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The goal of this work is to identify human brain waves in different states non-invasively, and to distinguish them into different levels of mental states in order to provide immediate mental state feedback to a classroom instructor and maximize learning outcomes. In order to apply such knowledge, this project utilizes a commercial NeuroSky Mindwave Mobile EEG to collect brain signals, MATLAB to filter data, voltage thresholds to detect blinks, which are used in tandem with power spectral density (PSD) analysis in order to classify mental states. This knowledge can then be provided to a class instructor who can use it to maximize the learning experience for students .

Electroencephalography (EEG) is a method of recording brain activity from electrophysiological indicators. These indicators are evident from the measurable postsynaptic potentials generated by neurons firing. An EEG device will then record these changes in the electrical waves generated by brain activity at the cerebral cortex or scalp surface. Through observation, it quickly becomes evident that different physiological states and facial movements will generate signals with distinct electrical attributes.

Owing to its non-invasive nature, EEG detection has been widely used in many fields, such as neurophysiology, psychology, pathophysiology, cognitive neuroscience, neuroengineering, and even social psychology, etc. [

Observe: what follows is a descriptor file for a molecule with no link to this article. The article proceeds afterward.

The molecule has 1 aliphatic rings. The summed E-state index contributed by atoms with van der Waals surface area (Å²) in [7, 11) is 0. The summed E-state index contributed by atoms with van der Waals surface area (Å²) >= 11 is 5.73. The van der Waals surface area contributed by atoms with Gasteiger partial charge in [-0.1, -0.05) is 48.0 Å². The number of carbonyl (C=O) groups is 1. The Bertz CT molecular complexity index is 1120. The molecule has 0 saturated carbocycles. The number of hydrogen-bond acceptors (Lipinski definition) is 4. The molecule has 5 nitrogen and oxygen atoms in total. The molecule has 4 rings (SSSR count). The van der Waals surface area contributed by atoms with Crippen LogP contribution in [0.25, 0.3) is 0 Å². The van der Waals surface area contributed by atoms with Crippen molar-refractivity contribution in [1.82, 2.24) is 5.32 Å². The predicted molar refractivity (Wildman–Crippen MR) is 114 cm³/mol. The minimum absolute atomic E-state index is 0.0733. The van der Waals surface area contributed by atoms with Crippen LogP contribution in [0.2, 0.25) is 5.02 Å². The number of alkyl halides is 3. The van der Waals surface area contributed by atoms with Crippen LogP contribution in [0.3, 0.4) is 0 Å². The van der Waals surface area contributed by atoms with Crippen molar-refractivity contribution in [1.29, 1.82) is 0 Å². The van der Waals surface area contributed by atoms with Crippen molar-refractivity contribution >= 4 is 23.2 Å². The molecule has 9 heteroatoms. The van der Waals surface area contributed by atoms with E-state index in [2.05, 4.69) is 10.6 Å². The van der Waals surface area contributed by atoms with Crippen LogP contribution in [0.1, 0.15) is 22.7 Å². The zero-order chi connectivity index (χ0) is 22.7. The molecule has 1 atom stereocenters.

Therefore, it follows that a classroom environment is a use case for applying mental state detection as a supplementary aid to enhance the learning experience. As EEG technology has advanced, there now exist EEGs that do not require a conductive gel to function, and unit cost continues to drop [

The tools utilized in this work include a NeuroSky Mindwave Mobile (

In addition, a MATLAB script, “readRAW_dft.m” was utilized for allowing a Bluetooth connected device with an operating system to interpret electrophysiological signals from the test subject. This was utilized, along with other MATLAB plotting tools in order to collect data. Some modifications and additional features were implemented due to some of the initial shortcomings of the script, which will be described in further detail in the next section.

In order to optimize the data gathered from the output of the NeuroSky EEG headset, several processing steps were necessary (see

To this end, filtering was done on the signal for the method of eyeblink detection in this project. Each trial lasted for 20 seconds, with a sampling rate of 512 per second, during which the EEG headset measures the postsynaptic potentials at its sensor region as a function of time. The units are microvolts and seconds respectively, though a raw signal waveform contains numerous artifacts of external noise (see